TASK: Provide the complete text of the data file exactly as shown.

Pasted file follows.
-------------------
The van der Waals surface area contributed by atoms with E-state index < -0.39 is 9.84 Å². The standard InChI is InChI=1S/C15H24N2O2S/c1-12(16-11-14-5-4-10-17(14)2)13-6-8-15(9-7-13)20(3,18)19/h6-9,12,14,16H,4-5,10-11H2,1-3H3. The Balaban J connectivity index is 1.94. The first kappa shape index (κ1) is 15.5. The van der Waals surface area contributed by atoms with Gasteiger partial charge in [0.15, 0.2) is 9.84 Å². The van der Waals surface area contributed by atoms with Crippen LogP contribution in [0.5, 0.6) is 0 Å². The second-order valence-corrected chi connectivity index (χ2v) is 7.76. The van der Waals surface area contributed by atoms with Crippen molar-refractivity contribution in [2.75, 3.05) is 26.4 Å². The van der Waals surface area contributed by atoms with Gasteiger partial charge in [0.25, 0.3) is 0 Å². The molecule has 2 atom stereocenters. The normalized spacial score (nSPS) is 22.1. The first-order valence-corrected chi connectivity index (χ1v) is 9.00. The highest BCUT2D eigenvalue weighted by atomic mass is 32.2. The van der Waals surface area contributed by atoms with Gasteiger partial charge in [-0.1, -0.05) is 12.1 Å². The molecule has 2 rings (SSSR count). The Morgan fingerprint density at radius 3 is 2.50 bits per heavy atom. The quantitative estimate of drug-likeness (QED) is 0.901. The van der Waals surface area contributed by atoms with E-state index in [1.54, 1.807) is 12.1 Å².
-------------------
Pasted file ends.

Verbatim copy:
The van der Waals surface area contributed by atoms with E-state index < -0.39 is 9.84 Å². The standard InChI is InChI=1S/C15H24N2O2S/c1-12(16-11-14-5-4-10-17(14)2)13-6-8-15(9-7-13)20(3,18)19/h6-9,12,14,16H,4-5,10-11H2,1-3H3. The Balaban J connectivity index is 1.94. The first kappa shape index (κ1) is 15.5. The van der Waals surface area contributed by atoms with Gasteiger partial charge in [0.15, 0.2) is 9.84 Å². The van der Waals surface area contributed by atoms with Crippen LogP contribution in [0.5, 0.6) is 0 Å². The second-order valence-corrected chi connectivity index (χ2v) is 7.76. The van der Waals surface area contributed by atoms with Crippen molar-refractivity contribution in [2.75, 3.05) is 26.4 Å². The van der Waals surface area contributed by atoms with Gasteiger partial charge in [0.25, 0.3) is 0 Å². The molecule has 2 atom stereocenters. The normalized spacial score (nSPS) is 22.1. The first-order valence-corrected chi connectivity index (χ1v) is 9.00. The highest BCUT2D eigenvalue weighted by atomic mass is 32.2. The van der Waals surface area contributed by atoms with Gasteiger partial charge in [-0.1, -0.05) is 12.1 Å². The molecule has 2 rings (SSSR count). The Morgan fingerprint density at radius 3 is 2.50 bits per heavy atom. The quantitative estimate of drug-likeness (QED) is 0.901. The van der Waals surface area contributed by atoms with E-state index in [1.54, 1.807) is 12.1 Å².